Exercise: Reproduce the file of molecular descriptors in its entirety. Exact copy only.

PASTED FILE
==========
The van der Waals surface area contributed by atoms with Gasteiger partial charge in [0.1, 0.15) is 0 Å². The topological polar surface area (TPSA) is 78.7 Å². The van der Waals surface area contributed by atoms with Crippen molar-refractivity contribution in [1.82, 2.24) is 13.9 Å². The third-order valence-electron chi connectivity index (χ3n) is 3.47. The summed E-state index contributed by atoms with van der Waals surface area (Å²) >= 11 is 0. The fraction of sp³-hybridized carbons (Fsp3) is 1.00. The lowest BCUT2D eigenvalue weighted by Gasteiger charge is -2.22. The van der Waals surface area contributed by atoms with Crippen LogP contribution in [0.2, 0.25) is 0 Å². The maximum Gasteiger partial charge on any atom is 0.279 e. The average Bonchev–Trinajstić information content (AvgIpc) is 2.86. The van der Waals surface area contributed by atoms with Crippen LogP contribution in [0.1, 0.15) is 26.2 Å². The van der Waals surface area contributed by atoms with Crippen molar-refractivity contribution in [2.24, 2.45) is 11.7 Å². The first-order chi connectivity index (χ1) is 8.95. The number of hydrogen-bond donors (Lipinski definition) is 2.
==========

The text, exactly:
The van der Waals surface area contributed by atoms with Gasteiger partial charge in [0.1, 0.15) is 0 Å². The topological polar surface area (TPSA) is 78.7 Å². The van der Waals surface area contributed by atoms with Crippen molar-refractivity contribution in [1.82, 2.24) is 13.9 Å². The third-order valence-electron chi connectivity index (χ3n) is 3.47. The summed E-state index contributed by atoms with van der Waals surface area (Å²) >= 11 is 0. The fraction of sp³-hybridized carbons (Fsp3) is 1.00. The lowest BCUT2D eigenvalue weighted by Gasteiger charge is -2.22. The van der Waals surface area contributed by atoms with Crippen LogP contribution in [0.2, 0.25) is 0 Å². The maximum Gasteiger partial charge on any atom is 0.279 e. The average Bonchev–Trinajstić information content (AvgIpc) is 2.86. The van der Waals surface area contributed by atoms with Crippen LogP contribution in [0.1, 0.15) is 26.2 Å². The van der Waals surface area contributed by atoms with Crippen molar-refractivity contribution in [2.24, 2.45) is 11.7 Å². The first-order chi connectivity index (χ1) is 8.95. The number of hydrogen-bond donors (Lipinski definition) is 2.